Hi-Fi RUSH Review
Hi-Fi RUSH was a pleasant surprise shadow drop during the recently concluded Xbox Developer Direct Showcase. Since its release, the game has been making waves across the industry, given how such a title was kept secret for such a long time and released to such rave reviews.
Hi-Fi RUSH tells the story of the 25-year-old slacker and self-professed rocker Chai, who, after a botched procedure from Project Armstrong, is now hunted by the Vandelay company as he is due to be scrapped. Joining forces with a motley crew of charming individuals (and a feisty feline), they fight against the corrupt corporation to the beat of Chai’s robotic reverb heart.
Rhythm hybrid games have been quite a thing recently, with hidden gems like Metal: Hellsinger pushing the limits of what can be done to a boomer shooter. Hi-Fi RUSH brings this concept to action beat-em-up games with interesting results.
So strap on that air guitar and let’s shred these corporate robots back to where they came from in this review of Hi-Fi RUSH!
The Beat Goes On
Hi-Fi RUSH, at first, didn’t exactly get me at hello, as I thought it was a tad bit too gimmicky for my tastes. The quirky character names, the relentless quipping/banter, and the conventional anime plot didn’t exactly capture me the way many players were enamored by this IP when it first dropped. One thing I could not deny, however, was its excellent production value and the quality of the gameplay, which was polished to a very fine sheen.
The visuals are crisp and vibrant, and the animations are top-notch. The voice acting and conventional story didn’t fully reel me in at first, but I can see how everything else was handled with utmost care.
As a fast-paced action game paired with a hefty dose of platforming, it was quite a surprise to me that instead of making it a requirement, Hi-Fi RUSH opted to add the rhythm mechanic as a sort of bonus to many of your actions, relieving the pressure for those that are not so hot on beat-based systems. For the rhythmically challenged individuals out there, they provide a metronome to time your hits, and if that fails, there are visual prompts all around the environment that ease you in.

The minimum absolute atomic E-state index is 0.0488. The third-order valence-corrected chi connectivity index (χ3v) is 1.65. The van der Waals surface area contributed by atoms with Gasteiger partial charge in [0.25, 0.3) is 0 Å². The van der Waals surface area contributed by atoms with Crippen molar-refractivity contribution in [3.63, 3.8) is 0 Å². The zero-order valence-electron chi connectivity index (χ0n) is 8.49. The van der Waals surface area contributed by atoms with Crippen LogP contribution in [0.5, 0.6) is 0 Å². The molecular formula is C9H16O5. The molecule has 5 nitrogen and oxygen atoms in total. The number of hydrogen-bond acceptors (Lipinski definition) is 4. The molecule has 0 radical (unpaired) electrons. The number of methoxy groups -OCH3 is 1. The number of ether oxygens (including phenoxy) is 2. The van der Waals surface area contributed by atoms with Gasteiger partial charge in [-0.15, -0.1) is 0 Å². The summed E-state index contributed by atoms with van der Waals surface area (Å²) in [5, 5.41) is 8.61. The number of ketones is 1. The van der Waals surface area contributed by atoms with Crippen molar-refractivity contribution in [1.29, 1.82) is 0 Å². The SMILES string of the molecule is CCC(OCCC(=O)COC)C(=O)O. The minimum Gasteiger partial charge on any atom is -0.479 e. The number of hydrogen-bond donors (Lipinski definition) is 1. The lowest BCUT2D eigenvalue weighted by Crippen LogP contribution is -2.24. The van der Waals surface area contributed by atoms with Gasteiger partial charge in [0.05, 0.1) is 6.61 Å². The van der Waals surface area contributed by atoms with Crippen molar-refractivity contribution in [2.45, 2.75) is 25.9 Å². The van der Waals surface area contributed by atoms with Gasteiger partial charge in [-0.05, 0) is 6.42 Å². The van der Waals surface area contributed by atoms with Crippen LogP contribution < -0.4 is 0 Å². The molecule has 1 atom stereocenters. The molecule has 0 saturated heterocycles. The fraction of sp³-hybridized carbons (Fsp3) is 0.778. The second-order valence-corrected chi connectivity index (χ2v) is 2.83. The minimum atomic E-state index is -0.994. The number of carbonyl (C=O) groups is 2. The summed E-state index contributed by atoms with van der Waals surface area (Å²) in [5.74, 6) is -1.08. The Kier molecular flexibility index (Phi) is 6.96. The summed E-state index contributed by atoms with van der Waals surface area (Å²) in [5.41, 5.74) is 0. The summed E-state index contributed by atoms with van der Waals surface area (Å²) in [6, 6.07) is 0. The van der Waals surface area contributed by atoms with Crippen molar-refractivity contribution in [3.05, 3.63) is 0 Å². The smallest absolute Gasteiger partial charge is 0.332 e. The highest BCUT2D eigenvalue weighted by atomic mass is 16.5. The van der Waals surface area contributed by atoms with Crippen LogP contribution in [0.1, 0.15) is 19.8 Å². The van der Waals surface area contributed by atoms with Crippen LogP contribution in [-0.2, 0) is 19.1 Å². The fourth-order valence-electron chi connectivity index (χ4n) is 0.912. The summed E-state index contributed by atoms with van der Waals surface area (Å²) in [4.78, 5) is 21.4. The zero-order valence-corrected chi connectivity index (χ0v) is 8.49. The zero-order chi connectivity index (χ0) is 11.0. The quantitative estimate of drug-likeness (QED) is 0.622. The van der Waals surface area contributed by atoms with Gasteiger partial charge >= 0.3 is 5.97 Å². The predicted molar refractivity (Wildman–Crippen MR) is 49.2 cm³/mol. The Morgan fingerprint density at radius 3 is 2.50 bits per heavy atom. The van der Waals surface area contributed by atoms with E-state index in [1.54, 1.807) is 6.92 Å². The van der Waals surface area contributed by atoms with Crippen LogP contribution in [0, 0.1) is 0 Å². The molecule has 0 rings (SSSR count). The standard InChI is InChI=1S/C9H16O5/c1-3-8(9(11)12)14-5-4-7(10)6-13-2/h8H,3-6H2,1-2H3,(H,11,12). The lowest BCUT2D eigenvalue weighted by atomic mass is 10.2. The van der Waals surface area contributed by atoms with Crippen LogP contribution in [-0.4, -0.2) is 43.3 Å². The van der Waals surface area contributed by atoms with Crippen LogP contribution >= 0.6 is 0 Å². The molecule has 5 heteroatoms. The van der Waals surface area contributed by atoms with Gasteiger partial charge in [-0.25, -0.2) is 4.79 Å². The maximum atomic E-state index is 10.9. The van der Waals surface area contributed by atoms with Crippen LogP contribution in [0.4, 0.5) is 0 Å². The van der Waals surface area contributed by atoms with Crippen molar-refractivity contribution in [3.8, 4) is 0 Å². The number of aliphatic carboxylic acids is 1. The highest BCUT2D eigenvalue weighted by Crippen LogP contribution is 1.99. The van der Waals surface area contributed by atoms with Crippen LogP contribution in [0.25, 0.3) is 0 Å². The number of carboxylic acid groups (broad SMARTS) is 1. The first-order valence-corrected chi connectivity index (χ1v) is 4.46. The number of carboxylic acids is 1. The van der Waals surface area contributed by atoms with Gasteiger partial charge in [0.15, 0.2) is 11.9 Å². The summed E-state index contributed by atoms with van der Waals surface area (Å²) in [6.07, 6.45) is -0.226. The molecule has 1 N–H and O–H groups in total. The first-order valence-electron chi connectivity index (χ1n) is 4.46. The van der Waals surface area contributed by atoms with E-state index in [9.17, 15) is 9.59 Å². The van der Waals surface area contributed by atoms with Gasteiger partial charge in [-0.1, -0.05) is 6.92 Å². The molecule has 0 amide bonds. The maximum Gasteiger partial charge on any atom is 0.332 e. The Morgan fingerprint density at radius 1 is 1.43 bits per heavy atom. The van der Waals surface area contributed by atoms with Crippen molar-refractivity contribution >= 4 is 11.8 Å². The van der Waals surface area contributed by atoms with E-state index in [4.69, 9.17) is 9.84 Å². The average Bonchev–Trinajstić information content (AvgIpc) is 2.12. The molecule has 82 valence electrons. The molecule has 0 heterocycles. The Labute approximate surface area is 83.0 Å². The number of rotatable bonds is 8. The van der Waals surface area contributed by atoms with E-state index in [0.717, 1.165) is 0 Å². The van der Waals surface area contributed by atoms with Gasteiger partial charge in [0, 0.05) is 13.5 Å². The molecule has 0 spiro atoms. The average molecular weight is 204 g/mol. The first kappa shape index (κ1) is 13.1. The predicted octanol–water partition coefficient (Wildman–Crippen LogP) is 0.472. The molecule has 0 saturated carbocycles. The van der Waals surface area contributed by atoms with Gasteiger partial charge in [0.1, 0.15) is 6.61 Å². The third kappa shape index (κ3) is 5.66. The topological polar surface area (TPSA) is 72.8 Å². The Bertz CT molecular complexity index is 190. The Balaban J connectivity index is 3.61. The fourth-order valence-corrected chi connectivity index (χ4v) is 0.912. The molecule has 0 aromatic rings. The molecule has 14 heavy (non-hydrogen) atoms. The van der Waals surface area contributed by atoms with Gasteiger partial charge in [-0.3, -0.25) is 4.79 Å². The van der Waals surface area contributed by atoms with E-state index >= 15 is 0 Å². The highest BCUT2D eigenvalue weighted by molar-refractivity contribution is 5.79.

I also admire that, while it sells itself as a rhythm game, it really prioritizes itself as a story-driven action game first. Hi-Fi RUSH is surprisingly accessible that even being beat-averse won’t stop you from enjoying the game, and this makes it really stand out from other rhythm games that could be frustrating if you’re unable to bridge the gap between the lack of rhythm, multitasking, or even if you have latency issues.
While Hi-Fi RUSH eases you into the game, the first half tends to drag on, with each level taking between 45 minutes to an hour to beat. There are also certain parts of levels that aren’t accessible at first because you don’t have certain skills or allies available yet, so there is backtracking to a certain extent, for better or for worse.
Turn The Beat Around
As mentioned earlier, it took a while for me to warm up to Hi-Fi RUSH, taking around the halfway mark to hook me completely. The later levels felt faster, the predictable story changed it up, and the characters grew on me. I was finally getting into the rhythm.